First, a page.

These pittances would barely cover the repair of one room, let alone an entire house or flat. The $112 million stands in stark contrast to the hundreds of billions of dollars being poured into the military for war preparations, featuring long-range missiles and submarines.

Brett in Phyllis Street, Lismore [WSWS Media]

Nor is there any guarantee that the cash promises will be kept. Reportedly, more than 9,000 people have applied for NSW flood relief payments over the past month, but less than 550 people have actually been paid.

Significantly, Perrottet used the occasion to distance himself from the unravelling and detested federal government of his close colleague, Prime Minister Scott Morrison. Perrottet claimed that he had been waiting for the Morrison government to help fund the support package, but had decided to go it alone.

Just as significantly, during his visit to Lismore, Perrottet was flanked by the local state Labor MP Janelle Saffin. She expressed appreciation for the package, as did the state Labor leader Chris Minns. This underscores the essential unity between the two ruling parties and their mutual fear of unrest getting out of control.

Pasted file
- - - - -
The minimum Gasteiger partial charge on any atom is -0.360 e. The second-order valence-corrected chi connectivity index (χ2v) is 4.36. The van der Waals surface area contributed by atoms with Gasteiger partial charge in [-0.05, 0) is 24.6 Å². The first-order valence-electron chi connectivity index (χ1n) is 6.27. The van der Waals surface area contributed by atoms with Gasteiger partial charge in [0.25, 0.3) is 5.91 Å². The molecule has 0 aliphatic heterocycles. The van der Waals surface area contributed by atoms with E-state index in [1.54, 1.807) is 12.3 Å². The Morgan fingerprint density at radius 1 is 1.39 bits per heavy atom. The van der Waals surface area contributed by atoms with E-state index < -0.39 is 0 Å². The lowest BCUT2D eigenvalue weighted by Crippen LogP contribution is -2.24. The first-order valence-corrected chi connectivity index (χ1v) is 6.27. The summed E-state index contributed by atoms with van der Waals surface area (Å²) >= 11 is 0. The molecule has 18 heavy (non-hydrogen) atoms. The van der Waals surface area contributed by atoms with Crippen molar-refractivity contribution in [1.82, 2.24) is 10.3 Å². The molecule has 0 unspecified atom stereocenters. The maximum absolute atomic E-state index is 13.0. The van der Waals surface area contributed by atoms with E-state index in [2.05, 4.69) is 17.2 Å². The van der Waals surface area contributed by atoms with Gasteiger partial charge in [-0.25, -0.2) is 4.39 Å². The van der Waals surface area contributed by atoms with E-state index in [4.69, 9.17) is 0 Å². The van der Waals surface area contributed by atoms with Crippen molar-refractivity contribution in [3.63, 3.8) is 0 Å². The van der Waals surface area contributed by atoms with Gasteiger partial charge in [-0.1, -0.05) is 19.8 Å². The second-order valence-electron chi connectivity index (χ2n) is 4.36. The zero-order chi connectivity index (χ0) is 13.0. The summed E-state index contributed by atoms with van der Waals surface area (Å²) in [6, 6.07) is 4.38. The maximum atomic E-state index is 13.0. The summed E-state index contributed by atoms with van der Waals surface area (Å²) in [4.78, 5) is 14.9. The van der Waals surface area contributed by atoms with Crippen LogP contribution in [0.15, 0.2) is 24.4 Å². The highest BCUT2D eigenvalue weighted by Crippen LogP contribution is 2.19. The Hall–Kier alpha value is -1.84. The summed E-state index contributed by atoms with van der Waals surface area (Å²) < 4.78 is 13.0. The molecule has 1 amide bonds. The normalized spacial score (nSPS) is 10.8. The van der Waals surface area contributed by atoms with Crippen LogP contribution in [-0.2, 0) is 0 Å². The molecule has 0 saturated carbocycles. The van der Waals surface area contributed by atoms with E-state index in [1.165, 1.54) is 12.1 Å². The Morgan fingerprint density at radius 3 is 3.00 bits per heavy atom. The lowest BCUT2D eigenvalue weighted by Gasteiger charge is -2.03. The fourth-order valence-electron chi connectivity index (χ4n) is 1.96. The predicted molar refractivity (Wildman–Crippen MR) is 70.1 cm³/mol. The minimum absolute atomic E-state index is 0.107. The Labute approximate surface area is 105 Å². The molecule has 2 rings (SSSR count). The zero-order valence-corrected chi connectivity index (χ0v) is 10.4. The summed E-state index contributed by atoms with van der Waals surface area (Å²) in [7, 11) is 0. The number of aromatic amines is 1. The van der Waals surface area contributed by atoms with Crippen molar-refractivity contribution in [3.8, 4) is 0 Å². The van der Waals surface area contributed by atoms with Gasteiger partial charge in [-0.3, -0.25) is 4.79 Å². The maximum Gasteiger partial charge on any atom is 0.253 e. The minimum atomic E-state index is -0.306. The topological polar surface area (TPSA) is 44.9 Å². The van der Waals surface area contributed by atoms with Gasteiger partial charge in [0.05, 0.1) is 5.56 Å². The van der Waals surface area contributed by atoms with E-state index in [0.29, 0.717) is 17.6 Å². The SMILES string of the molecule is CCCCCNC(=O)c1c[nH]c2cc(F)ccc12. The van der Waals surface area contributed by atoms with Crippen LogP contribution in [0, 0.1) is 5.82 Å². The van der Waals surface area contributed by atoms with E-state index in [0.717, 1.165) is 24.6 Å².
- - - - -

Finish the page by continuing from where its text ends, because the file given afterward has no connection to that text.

Saffin praised the grants, but said they could have been up to $50,000 if the federal government had chipped in. “I do want the federal government to step up, it's a bit too slow, I’ll leave it at that,” Saffin told reporters. “But I welcome the ($20,000) today and I said to the premier that that is a good start.”

Residents were not impressed. A South Lismore flood victim, currently housed in a campervan with poor facilities at nearby Alstonville Showground, told the WSWS that Perrottet’s offer would make virtually no difference to those who had lost their homes in the floods.